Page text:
Bubble popper (aka wire wheel brush): This little gem is a lifesaver. When I first started out, I did not know about the wire wheel brush and constantly had issues with centers of letters blowing off when blasting. It turns out that there was a trapped air bubble that lifted the resist off the glass and allowed the centers of letters to not adhere to the glass.
The wire wheel brush pops the membrane of the resist, removing the trapped air, and allows you to press the resist onto the glass and avoid costly ruined pieces.
Masking Tape (2” wide): This is the one supply that drives me crazy, and I can’t seem to live without it. I like to use the two-inch-wide tape because it quickly covers the glass I do not want blasted. The tan-colored masking tape from Home Depot works well and isn’t too expensive. The reason the tape drives me crazy is that you only use it for a short time, and then it goes straight to the garbage.
Throughout the 12 years that I have been in business, I have taught many employees how to sandcarve. As I tell everyone I teach, your prep work greatly affects your final piece’s quality. Work on a clean surface when dealing with your resist. If you have dust on your design and expose it in the Letralite, you will get pinholes in your resist that ruin your item when blasting.
Step 1: Before placing your design, clean the glass with denatured alcohol to remove any grease or debris. Take your time placing your design — remove as many air bubbles as possible with your squeegee. Once your design is placed, use your wire wheel brush to pop the membrane on the resist. After popping the membrane, make sure to press the resist onto the glass and force out any remaining trapped air.
Step 2: Now that the design has been placed, it is time to mask off the glass. Start by surrounding your design with masking tape; press it down onto the resist to create a seal. Then work your way out from the resist and cover the exposed glass with overlapping layers of tape. I like to hold the piece to the light to see if there are any missed areas that still have exposed glass showing.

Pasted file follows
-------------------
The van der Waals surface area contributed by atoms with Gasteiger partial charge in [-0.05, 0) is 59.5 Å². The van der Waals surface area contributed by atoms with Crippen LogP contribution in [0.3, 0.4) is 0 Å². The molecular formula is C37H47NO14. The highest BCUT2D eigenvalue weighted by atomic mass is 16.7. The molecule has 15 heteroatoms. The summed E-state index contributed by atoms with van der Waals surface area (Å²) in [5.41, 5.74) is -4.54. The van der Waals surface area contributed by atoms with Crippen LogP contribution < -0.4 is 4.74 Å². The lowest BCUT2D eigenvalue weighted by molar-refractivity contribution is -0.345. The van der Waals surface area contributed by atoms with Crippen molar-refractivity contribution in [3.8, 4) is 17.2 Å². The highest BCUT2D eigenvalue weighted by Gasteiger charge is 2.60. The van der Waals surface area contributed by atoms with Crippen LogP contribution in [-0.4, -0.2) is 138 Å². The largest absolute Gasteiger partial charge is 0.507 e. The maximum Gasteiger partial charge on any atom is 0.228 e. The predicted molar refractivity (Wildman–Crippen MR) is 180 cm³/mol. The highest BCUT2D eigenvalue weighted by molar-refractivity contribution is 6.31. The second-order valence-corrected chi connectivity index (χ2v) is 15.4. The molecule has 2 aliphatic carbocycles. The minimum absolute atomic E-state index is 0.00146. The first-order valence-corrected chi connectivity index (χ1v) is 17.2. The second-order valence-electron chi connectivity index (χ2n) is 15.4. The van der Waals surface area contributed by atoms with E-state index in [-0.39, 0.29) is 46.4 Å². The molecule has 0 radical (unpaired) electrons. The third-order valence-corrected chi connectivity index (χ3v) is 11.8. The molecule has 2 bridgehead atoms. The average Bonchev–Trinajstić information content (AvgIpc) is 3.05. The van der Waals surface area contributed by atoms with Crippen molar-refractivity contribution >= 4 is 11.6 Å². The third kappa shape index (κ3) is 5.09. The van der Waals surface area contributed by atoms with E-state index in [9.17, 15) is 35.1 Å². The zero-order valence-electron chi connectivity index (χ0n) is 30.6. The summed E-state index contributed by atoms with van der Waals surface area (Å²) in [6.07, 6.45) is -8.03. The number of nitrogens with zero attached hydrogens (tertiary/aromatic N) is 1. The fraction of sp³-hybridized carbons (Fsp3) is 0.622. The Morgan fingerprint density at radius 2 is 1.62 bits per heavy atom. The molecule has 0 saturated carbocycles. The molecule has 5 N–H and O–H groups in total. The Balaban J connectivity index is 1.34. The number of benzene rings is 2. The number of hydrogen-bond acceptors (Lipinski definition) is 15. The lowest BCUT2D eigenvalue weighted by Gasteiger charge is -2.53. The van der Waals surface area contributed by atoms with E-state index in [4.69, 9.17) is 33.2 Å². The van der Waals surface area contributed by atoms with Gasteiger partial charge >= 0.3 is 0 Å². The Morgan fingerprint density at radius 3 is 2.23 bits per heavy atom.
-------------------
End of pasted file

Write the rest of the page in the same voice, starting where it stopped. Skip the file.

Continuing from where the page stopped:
Step 3: Once the item has been masked off, it is time to go to the blast cabinet. Before placing the piece in your blast cabinet, make sure that no resist has lifted off and press it down one last time. When starting to blast, your sand and airflow need to regulate to a steady stream.
Aim your nozzle away from your piece. Once the stream has stabilized, you are ready to begin blasting.
I like to start further back and move my nozzle into my piece; generally, I end up roughly four inches away from my piece when blasting. Your design, air pressure, and nozzle determine the exact distance needed. Too close and you can dig ruts into your design; too far, and you will not efficiently blast the glass and have higher risks for a blow-off.
When blasting, it is crucial for your nozzle to remain 90 degrees to the surface of your piece. If you blast at an angle, your blast will show it, and you will have issues with your resist lifting off and the piece being ruined. The other critical step is to make sure you have small overlapping circles. This ensures you have a smooth, level sandblasted surface. Note that if you are carving into glass, you use a different approach to show the depth and shapes.
When you first start to blast the glass, you will see the resist membrane blow off, and the glass will turn a frosted white. The more you blast, the deeper the engraving becomes; I judge my depth based on the amount of shadow that is created at the edge of the engraving.
Step 4: Once your image is fully blasted, you are ready for cleanup. I like to rinse off any extra sand with water, then using warm water, allow the resist and tape to become pliable until they simply slide off. Use caution to not scrub the glass. If there is sand on the resist or tape, it can scratch your glass. Rinse before, during, and after while cleaning the tape and resist off the glass.
I like to use a lint-free microfiber cloth and denatured alcohol for the final cleaning process. This removes any leftover resist and tape residue, as well as fingerprints, making the glass ready for your customer.